The Rashba and Corona
תקנות הקהל - The power of community legislation for the common good
Corona Virus introduced chaos and uncertainty to the lives of (nearly) the entire population of the world. We see that unlike previous international crises, it is not world leaders collectively that are called to deal with the crisis but each country with its own. Rather than joining forces, each government comes up with ways of battling the virus that are suitable to its own facilities, civilian cooperation and obedience.
In Israel we’re witnessing a gradual consent to adhere by the government and Ministry of Health regulations. So gradual that some shuls closed down at the beginning of the week while others maintain their minyan on a daily basis. Some people close themselves almost hermetically at home while others take a stroll outside with or without the children. Hundreds of thousands of families are suffering financial uncertainty and there is a steady rise in home violence. It is true that some of the instructions are left vague and open to individual or communal interpretation but the message is loud and clear – we, as a closely knit social organ, are trying to avoid further contagion.
So what does Halakha have to say as far as adhering to the state’s rules? We are not dealing with the accepted laws of a country but with temporary regulations that at times conflict with elements that are the very fabric of our religious lives and identity. Do we participate in Simchat Mitzva like a Brit or a (very) small wedding? Do we daven in a minyan? Do we go on visiting the sick and elderly? What about comforting people who are sitting Shiva or cooking for them? All these are just a small example of issues that are troubling and confusing many in the community at present.
The Beraita in Baba Batra 8b sets out the authoritative power of each community’s permanent and temporary laws and regulations: “But it is permitted for the residents of the city to use money that has been collected for the charity fund to purchase food for the charity platter to feed the poor; and similarly they may use food that had been collected for the charity platter for the charity fund. In general, it is permitted for them to change the purpose toward which charity will be used to whatever they want, in accordance with the needs of the community.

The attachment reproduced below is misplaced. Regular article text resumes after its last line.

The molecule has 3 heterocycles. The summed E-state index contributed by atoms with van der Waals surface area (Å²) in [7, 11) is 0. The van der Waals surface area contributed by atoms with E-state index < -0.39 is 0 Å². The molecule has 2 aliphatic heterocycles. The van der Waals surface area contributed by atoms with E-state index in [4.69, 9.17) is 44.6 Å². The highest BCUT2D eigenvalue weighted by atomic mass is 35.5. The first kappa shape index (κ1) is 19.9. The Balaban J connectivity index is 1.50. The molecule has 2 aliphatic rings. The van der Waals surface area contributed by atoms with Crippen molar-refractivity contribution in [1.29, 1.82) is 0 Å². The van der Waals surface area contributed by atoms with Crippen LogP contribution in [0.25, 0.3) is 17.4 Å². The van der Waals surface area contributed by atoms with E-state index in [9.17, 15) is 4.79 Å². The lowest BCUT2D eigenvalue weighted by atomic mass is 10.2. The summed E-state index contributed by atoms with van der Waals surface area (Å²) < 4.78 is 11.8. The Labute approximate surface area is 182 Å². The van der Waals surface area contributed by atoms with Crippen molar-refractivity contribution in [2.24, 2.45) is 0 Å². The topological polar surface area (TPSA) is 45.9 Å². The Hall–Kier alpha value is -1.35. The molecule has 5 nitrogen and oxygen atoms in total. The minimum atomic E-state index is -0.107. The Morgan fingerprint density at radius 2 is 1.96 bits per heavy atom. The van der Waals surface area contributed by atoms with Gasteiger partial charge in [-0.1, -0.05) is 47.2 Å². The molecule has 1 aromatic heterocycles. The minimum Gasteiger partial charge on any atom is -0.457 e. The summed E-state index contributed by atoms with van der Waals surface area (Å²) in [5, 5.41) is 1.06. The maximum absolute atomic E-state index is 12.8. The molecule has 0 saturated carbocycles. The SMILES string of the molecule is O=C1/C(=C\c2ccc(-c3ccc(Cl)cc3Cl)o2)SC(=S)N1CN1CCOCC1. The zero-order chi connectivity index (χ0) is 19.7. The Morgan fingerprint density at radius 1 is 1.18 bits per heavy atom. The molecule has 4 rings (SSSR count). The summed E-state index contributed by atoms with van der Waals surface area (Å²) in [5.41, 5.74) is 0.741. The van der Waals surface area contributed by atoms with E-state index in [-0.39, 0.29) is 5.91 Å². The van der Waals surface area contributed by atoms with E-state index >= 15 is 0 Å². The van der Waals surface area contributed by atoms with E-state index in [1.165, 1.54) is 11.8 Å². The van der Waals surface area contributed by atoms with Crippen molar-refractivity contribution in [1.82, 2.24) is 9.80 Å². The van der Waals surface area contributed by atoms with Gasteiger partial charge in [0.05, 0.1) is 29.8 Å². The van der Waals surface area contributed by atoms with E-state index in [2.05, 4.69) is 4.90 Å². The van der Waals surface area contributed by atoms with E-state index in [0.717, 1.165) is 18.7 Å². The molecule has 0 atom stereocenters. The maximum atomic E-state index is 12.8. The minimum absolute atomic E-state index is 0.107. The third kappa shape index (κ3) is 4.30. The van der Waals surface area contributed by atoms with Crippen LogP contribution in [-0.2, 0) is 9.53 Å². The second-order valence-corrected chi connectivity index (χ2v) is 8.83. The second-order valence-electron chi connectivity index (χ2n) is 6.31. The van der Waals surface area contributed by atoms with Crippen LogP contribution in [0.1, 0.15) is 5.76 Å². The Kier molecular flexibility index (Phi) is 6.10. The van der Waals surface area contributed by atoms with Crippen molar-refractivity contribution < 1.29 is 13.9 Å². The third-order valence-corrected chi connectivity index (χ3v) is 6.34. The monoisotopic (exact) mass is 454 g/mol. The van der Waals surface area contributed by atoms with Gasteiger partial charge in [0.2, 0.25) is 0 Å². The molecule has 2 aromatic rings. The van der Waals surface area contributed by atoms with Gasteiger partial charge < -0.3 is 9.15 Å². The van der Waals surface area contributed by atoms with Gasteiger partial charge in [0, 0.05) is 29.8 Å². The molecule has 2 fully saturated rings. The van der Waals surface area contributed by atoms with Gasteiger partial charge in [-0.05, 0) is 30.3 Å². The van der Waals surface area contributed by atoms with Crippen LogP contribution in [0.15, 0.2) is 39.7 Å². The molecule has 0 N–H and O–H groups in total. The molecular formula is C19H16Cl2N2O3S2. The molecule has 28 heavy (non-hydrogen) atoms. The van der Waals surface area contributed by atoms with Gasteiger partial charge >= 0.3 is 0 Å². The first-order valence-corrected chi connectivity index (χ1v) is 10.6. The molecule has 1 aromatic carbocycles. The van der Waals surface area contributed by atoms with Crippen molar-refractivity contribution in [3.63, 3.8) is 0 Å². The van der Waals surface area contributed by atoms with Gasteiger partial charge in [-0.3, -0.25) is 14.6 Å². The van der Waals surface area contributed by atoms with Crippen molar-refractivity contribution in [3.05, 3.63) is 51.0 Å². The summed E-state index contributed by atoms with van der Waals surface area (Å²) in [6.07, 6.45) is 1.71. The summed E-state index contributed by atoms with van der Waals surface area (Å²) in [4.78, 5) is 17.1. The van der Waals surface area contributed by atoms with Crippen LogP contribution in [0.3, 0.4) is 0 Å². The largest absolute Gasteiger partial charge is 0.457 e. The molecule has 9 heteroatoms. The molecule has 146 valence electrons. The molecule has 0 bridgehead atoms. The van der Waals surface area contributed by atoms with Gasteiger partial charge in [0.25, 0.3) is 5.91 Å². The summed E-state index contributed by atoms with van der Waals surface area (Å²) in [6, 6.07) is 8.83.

Similarly, it is permitted for the residents of the city to set the measures used in that city, the prices set for products sold there, and the wages paid to its workers, and to fine people for violating their specifications.” In other words the appointed authority has the power to legislate all that’s necessary for the welfare and economical running of the city.
The Rashba (Barcelona 1235 – 1310) in a Teshuva (Volume A Siman 1206) discusses further the limits of authoritative power given in the hands of the community. When asked whether a community can annul the marriage of anyone marrying in front of less than 10 people (while Jewish law requires only two witnesses), the Rashba emphasizes that it is clear from the Beraita (above mentioned) that the community has the power to legislate and enforce its regulations on the public, just as the Beit Din has the power to forfeit any individual’s possessions for the benefit of the majority (as evident from Yevamot 89b and Gittin 36b). The Rashba brings the consent of his Rabbi, the Ramban, to this Halakhic conclusion.
At times of Pikuach Nefesh like today when the graphs of contagion and unfortunately, death, continue to rise steadily, it is critical that the public follows the government’s restrictive regulations. Just as we say “Desecrate one Shabbat on his behalf so he will observe many Shabbatot “(Yoma 85b), we must cease from all public religious activities, large or small, so that no more lives are taken and entire families’ livelihood are restored.